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  1. #1
    Benta is offline Cast Iron
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    Hello:

    I'm looking to do some machining (reducing the outside diameter) on some sintered bronze bushings to be used for bearings.
    It's going to be light cuts, as the parts are small (10 mm diameter) and I can't clamp them, but will be holding them on a steel shaft made for the occasion, with a bolt through the bushing hole fixing it.

    My question is: what geometry of the tool (HSS)? I've not been able to find references for sintered bronze. A bit of "trial and error" is possible, but it would be nice to start approximately right. My own guess is neutral rake like for brass, but…….

    Thanks,

    Benta.

  2. #2
    metlmunchr is offline Diamond
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    I think your guess would be fine so long as the OD is not the intended bearing surface. Seems I read a long time ago that if you're actually modifying the bearing surface itself then you want to use a very sharp high positive rake tool to keep from smearing the metal across the surface and closing off the oil pores (assuming when you say sintered that its an oil impregnated material). This shouldn't matter if you're modifying the OD such that it will press into your bore.

  3. #3
    rklopp's Avatar
    rklopp is online now Titanium
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    I recommend sharp carbide because I have found sintered bronze to be abrasive. HSS edges just don't hold up. I think the reason is hard copper-tin intermetallic particles in the sinter. I suggest either a brazed carbide tool that you sharpen yourself to a keen edge, or an insert with no "hone", which is the intentional "blunting" of the cutting edge often used to reduce chipping of the cutting edge. Since you are turning the OD, I wouldn't worry too much about closing the pores. I have heard of re-opening smeared pores, but don't know how it is done. I imagine you would have to de-oil and re-oil the bushings in doing so.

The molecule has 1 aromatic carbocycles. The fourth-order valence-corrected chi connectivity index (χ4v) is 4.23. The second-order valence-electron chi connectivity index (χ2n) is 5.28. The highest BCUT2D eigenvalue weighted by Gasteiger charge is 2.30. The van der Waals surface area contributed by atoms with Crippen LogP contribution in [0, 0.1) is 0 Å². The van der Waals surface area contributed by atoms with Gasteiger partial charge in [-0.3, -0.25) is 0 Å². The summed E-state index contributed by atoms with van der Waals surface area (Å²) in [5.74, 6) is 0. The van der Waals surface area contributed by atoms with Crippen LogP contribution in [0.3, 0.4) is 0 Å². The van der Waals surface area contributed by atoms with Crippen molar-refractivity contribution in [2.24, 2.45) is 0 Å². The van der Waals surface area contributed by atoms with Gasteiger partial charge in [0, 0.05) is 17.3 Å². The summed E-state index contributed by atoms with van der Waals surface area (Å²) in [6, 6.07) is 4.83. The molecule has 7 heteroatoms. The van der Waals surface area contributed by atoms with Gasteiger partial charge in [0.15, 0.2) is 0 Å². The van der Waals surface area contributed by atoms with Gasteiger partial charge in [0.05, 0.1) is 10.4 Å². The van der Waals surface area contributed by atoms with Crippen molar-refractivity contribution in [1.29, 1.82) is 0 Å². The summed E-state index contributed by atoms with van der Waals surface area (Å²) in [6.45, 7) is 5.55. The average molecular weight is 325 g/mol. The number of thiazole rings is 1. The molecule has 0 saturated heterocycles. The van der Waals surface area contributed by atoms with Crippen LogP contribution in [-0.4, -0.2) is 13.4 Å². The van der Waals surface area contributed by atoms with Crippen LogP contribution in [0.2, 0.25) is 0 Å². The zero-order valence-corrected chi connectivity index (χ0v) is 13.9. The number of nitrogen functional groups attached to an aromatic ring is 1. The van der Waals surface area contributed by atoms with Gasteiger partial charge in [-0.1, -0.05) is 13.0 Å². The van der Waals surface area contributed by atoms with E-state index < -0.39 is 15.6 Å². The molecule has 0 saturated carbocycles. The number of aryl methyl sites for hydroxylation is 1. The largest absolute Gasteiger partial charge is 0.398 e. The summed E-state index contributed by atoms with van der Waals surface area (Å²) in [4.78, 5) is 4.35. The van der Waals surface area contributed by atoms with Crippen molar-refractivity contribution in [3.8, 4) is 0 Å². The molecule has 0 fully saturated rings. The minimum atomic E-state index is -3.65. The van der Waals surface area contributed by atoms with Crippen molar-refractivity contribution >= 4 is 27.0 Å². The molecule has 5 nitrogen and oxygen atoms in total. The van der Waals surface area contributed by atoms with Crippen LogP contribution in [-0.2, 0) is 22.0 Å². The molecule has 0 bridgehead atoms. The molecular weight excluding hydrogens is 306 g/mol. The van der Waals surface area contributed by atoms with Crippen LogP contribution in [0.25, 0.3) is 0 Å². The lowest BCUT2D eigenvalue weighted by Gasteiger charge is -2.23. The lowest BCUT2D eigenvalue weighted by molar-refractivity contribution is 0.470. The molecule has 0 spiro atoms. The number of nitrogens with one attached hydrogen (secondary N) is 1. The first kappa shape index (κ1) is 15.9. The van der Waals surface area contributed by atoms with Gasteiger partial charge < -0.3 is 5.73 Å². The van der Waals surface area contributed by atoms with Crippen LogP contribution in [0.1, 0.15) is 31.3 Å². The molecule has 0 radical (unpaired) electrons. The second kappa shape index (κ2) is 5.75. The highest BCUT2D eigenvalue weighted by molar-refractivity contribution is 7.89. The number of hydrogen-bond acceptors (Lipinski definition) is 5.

4. #4
    Billy Boy is offline Hot Rolled
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    How do you "de-oil' a sintered bronze bushing?

    I use em for all sorts of stuff that they were never intended to do, and I would love to know how to "de-oil" them.

    I tried burning the oil out once and ended up with a tary mess.

    B

  5. #5
    winchman is offline Stainless
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    Try soaking one in a solvent that will thin out the oil. Then put it in boiling water to get the rest of the oil out. Finally, heat it enough to get rid of the water.

    Just don't use the best pot in the kitchen.

    Roger

  6. #6
    icehd81 is offline Hot Rolled
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    Billy boy

    Take the coffee pot off the hot plate and put the bearing on the hot plate. Turned on of course. Every so often pick up the bearing and wipe the puddle of oil off the hot plate. Keep doing that until you pick up the bearing and there isn't any oil on the hot plate.

    The reverse is true for putting oil into the bearing, except, you add oil to the puddle while the bearing is hot, then turn the hot plate off. The oil will wick into the bearing as it cools.

  7. #7
    Benta is offline Cast Iron
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    Thanks to Metlmunchr and Rklopp for good feedback.
    Using the reference to "oil impregnated" to extend my Google search I hit pay dirt [img]smile.gif[/img]

    http://mdmetric.com/b4.pdf

    The guess at the tool rake being neutral was right, and the tip to use a carbide tool is also right on.
    Thanks for pointing me in the right direction, great forum, this!

    Benta.

  8. #8
    Benta is offline Cast Iron
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    Just to finish this one:
    I did the OD machining, which actually was a nobrainer, cut was fine, basically you just get powder as residue. [img]smile.gif[/img]

    The BIG problem was holding the workpiece... this stuff is so soft that it deforms permanently with just a little too much pressure (almost like lead). Junked 3 parts before I got the balance. Then, of course, you need to do really fine cuts, 'cause the workpiece is held so loosely.

    In the end it worked.....

    Benta.

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